We’re not minimalists but have become very content with our lifestyle. My co-workers may drive nicer cars, take more extravagant vacations, and go out for lunch more often, but I don’t feel any regret or jealousy for me not having those things. When I tell co-workers I plan to be able to retire at 50 they have a hard time seeing the impact of how their decisions prevent them from doing the same.
6. What is your main reason for starting your blog? Are you making substantial income off of it or is it more of a hobby?
When I worked in the financial services industry it was strictly prohibited to talk about finance online, even anonymously. Now that I’ve left, I felt the need to document my thoughts on investing and retirement.
I originally got into the financial services industry because I wanted to help people make better financial decisions. What I learned was that in order for me to make money, I couldn’t spend time with people who didn’t already have a lot of money to invest. To give you an idea of what that means, I wouldn’t accept a new client unless they already had $1M to invest.
If someone doesn’t have a lot of money, they will have a hard time getting access to a very good advisor, but anyone can access all the great websites that make up the FIRE community and DIY their investments just fine.
I would say that many within the financial industry are not practicing what they preach and are not conducting their financial lives in a way that I would trust their advice. If you have an advisor, look them up at brokercheck.finra.org and you may be surprised at what you find.
My blog is definitely more of a hobby but ideally, it’s one that pays for itself.
7. How long have you been in the finance industry? What got you started? What exactly do you do from day to day?
I worked in the finance industry for 7 years. I had an interest in the markets and landed a job in a call center for a major investment firm right out of college. I spent about 2 years there before transferring to a regional branch where I worked as a face-to-face financial advisor, primarily to high-net-worth individuals. My daily activities there were to stay in contact with my clients, set up appointments as needed to review portfolios and provide recommendations.
Really my job was to make sure people deposited a lot more money than they took out, and that they invested in products that generated fees and commissions. I got paid if clients invested in pretty much anything besides individual stocks or cash. I learned that those who do well in that type of job are those with sales skills, not financial knowledge.
I left that industry to work in corporate finance, where my analytical abilities could be put to better use. In my current job, I manage a $1B budget and every day I’m looking at a different part of it and working on various initiatives to save money and run the business more efficiently. You’ve probably heard of my company and may have even read about some of the things I’ve worked on in the news, but I’ll refrain from getting too specific to maintain anonymity.
8. How have you been calculating your networth over time? Do you use an online software like personal capital or excel? If you use excel can our readers have a free copy of your template?
I’ve used Mint since 2009 and started using Personal Capital in 2016. We’ve shifted away from using Mint and I find that I like Personal Capital better for net worth tracking and portfolio analysis. I track my net worth in a separate spreadsheet but it’s not ready for primetime sharing yet.
9. We have talked about cars on our blog before and how they are money pits. Can you explain in your opinion why you drive used cars with high mileage? What’s the cheapest way to own a car?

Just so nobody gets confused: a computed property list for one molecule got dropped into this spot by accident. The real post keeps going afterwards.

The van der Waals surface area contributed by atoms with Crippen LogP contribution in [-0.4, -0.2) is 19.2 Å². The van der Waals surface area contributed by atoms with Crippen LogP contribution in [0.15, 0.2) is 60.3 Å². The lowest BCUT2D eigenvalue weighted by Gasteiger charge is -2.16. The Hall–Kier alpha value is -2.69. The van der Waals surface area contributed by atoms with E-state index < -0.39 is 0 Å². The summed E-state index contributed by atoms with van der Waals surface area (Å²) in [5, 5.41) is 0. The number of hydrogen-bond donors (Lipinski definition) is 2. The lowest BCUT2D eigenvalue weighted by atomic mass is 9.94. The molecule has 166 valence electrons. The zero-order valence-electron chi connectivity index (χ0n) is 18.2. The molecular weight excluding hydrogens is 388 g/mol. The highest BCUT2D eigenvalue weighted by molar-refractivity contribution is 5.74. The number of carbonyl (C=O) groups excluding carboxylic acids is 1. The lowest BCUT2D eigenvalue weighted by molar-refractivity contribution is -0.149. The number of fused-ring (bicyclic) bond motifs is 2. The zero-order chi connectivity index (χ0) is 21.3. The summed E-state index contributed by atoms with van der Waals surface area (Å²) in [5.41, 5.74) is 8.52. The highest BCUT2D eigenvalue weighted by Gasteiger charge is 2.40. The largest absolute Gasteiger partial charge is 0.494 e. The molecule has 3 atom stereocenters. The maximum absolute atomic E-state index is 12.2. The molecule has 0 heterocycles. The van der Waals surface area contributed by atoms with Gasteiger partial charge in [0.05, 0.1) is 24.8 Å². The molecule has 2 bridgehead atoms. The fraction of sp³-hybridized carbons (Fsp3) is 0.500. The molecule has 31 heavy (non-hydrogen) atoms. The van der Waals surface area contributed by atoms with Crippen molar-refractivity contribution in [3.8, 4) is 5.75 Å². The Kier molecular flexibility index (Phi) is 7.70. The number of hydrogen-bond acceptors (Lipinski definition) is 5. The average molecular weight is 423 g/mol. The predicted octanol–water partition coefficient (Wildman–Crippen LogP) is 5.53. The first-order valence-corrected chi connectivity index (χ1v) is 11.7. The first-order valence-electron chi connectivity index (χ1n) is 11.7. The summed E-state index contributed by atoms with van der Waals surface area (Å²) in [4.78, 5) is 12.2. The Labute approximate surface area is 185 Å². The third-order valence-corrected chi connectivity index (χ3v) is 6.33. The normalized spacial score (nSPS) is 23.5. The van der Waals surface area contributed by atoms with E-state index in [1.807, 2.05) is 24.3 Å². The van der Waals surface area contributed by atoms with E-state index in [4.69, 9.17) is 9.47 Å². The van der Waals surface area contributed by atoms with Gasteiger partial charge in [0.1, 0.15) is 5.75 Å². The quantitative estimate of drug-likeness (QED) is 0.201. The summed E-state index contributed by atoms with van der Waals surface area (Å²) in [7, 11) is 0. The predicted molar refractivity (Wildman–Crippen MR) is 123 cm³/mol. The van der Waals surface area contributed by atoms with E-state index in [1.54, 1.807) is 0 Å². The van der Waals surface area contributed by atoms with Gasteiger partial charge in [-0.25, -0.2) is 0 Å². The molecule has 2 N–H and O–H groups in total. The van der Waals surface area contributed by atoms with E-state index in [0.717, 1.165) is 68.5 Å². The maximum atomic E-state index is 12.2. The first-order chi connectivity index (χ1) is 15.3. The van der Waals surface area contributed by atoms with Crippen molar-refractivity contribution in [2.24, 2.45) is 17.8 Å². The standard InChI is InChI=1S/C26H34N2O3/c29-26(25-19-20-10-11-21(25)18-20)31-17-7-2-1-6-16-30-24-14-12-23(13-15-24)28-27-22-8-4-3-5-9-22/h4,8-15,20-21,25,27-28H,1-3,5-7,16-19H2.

I would argue that if you buy a reliable car that you can afford it isn’t a money pit at all. My car cost around $14,000 in 2007 and is worth ~$3,000 today. In any given year, I probably spend $2-300 on routine maintenance (oil change, tires, brakes, etc). When you look at it that way, my ownership cost is under $1,500 a year. This is an incredible value. I have a friend who drives a $100,000 car that needs a new set of tires every 12 months that cost $2-3,000! His ownership costs are clearly MUCH higher than mine, but his income is several times higher than mine.
I’ve never bought a new car, but am considering doing so for my next vehicle because the gap between new and two years old is so narrow for the type of car I’m considering. Having high mileage cars is really just a product of keeping them a long time. Properly maintained, many cars these days can easily get to 200,000 miles or beyond and I don’t feel the need to replace a car that still meets my needs and works just fine. The cheapest way to own a car is to keep it for a long time.
10. What would be your advice on Millennials trying to buy their first house? Can you compare the pro’s and con’s of renting vs. owning?
I would argue that houses are bigger money pits than cars. Don’t believe for a second that you can afford a house if you are only comparing the cost of the mortgage to rent. We may do a few more home improvement projects than the average homeowner, but we average 30-40% of our mortgage payment on house maintenance, repairs, and other things that we will stay with the house when we sell it and that wouldn’t be our responsibility if we were renting. Much of this expense, if neglected, would lead to our house being ‘the ugly one’ on the street and would make it harder to sell for top dollar. This is the biggest con of homeownership and why it doesn’t make sense for anyone to buy who doesn’t have a healthy emergency fund and enough income to cover all the extra things that come up.
My other advice would be to hold off on buying until you are sure you’re comfortable settling somewhere.The first house we bought was a huge mistake, mainly because we bought when we still hadn’t figured out how home ownership fit in with our other goals like grad school. We ended up living in that house for less than a year before moving cross-country for a job transfer and to attend grad school. Don’t buy anything that you don’t plan on living in for at least 3-5 years.
To me, the biggest pro of owning is that I don’t need anyone’s permission to knock a wall down, redo a bathroom, or bathroom, or paint new colors. We’re always doing something and it brings us satisfaction to frequently see the fruits of our labors.
Homeownership has historically been a forced savings account that can be cashed in at retirement. This is a good thing for those who haven’t saved much, and a reminder to those who want to rent forever that you need to save a lot more on your own.
Have you started a retirement account yet?
How much money will you need in retirement to live comfortably?